The best SD cards in 2021

By Hillary Grigonis

Secure Digital (SD) cards are used by small electronics, mainly cameras, for storage purposes. Every camera needs an SD card, but many people may be tempted to skimp here and get the cheapest SD card; after all, SD cards can be had for less than $10.

But a bad memory card, particularly ones from undependable brands, can slow down your camera or even corrupt files. Whether you are shooting still photos or video, the best SD card, like the SanDisk Extreme Pro SDHC UHS-I, allows your camera to reach full speed while safeguarding the files inside. This is crucial, especially if your job depends on it, like mine as a professional photographer.

I've used many types of memory cards from different brands, at various prices. In my experience, the worst SD cards slow my camera down, while the best can stash lots of files quickly and have even survived an accidental wash inside a pocket. But, the favorite SD card for a professional photographer may be overkill for a hobbyist. That's why considering the card type, capacity, and speed is essential — if you aren't shooting 4K video or action photography in burst mode, for example, you may not need a high-speed card. For this guide, I stuck with brands that are known to be dependable; they may cost more, but the peace of mind — that your media is protected — is worth it.

Looking for a microSD card? Check out our guide.

best SD card

Pros: Fast, durable, and affordable

Cons: You can faster SD cards but the price also jumps significantly

With the SanDisk Extreme PRO, the best features are right in the name — this SD card is fast enough for professionals, with a durable design for extreme conditions. Available in capacities up to a whopping 1TB, this card hits the sweet spot with the mix of features and price — the 32GB, shown above, sells for less than $20.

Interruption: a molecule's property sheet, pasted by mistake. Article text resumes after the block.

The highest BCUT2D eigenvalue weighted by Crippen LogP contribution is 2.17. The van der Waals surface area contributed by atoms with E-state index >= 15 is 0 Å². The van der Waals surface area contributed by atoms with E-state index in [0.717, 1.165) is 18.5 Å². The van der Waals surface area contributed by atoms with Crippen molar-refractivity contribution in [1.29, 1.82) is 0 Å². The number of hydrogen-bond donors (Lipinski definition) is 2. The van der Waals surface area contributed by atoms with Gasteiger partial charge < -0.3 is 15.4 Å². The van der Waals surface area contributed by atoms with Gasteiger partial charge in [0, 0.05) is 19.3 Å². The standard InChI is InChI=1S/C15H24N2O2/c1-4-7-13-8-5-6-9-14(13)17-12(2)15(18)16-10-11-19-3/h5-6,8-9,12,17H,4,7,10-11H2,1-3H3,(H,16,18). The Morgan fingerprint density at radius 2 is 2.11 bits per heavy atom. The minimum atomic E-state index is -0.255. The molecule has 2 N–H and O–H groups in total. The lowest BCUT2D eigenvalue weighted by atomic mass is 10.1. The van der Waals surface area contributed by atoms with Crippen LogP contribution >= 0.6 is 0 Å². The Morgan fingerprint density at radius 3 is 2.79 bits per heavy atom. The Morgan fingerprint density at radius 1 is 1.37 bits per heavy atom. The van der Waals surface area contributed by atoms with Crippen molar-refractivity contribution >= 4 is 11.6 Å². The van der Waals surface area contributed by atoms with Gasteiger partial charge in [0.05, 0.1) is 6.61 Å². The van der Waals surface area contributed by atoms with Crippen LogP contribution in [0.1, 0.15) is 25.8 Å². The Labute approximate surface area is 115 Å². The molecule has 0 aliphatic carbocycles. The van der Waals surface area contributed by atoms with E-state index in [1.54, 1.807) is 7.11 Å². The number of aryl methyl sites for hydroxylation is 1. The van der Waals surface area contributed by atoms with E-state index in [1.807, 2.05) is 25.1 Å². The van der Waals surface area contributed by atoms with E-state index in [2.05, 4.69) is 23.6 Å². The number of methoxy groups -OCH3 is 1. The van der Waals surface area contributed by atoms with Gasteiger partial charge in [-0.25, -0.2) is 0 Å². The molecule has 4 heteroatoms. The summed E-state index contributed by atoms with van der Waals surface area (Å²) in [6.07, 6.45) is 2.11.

The 64GB-and-higher U3 cards can write files as fast as 90MB/s, with read speeds just a bit faster at up to 170MB/s (the 32GB SDHC card is a bit slower). That's enough to capture 4K video as well as RAW bursts of photos. I have half a dozen of these cards, and even in the SD slot of my pro-level, 45-megapixel Nikon D850, they don't have a problem keeping up with the big files that the camera captures.

The Extreme PRO line is also built to withstand water, shock, extreme temperatures, and X-rays. I've accidentally left an SD card in a pocket and sent it through the washer and dryer and the card was unfazed (though I don't recommend putting an SD card through a spin cycle). SanDisk includes a data-recovery program, RescuePro, for a year after purchase and also includes a limited lifetime warranty in the US.

$19.25 from Amazon
Sony Tough card

Pros: Extreme durability and speed

Cons: No write protection switch, expensive

Note: Sony noted issues with some memory cards, including those from the SF-G Tough series, that may damage files when it's being written in-camera. The company is offering free replacements until March 31, 2022. Go to Sony's website for more details.

Why settle for double-digit speeds when you can get triple? While the speeds of our top pick are more than enough for most photographers, the Sony SF-G Tough series hits write speeds of up to 299MB/s, which is good for even 8K video thanks to a V90 video speed class. There aren't many devices around today that require that much speed, but this card is so fast that, theoretically, you likely won't need to update years down the road when the megapixel counts continue to climb and consumers finally can record 8K video.

There's a reason that "tough" is right in the name — the card is built to not only survive a ride in the washing machine but to stick around even after three days under water. The card is also constructed to guard against dust, drops, bends, extreme temperatures, and more. That durability comes from an exterior that's made from one piece, and while the design is solid, it also means there's no write protection switch to keep you from accidentally deleting files on the card.

Another downside is the price. The 32GB version costs around $60 — which is fine if you need all that speed and durability, but is likely overkill for others.

$54.99 from Amazon $54.99 from B&H Photo
Lexar SD card

Pros: One of the more affordable 1 TB cards, fast read speeds

Cons: Less durable design with slower write speeds than our top pick

A 32GB card may be sufficient for most users, but the Lexar Professional 633x series offers capacities all the way up to a terabyte — that's a lot of data on a standard-sized SD card. You probably don't need to shoot a terabyte of video or photos at a time, but high-capacity SD cards are excellent ways to expand the space on your laptop and other devices without carrying around a bulky external hard drive.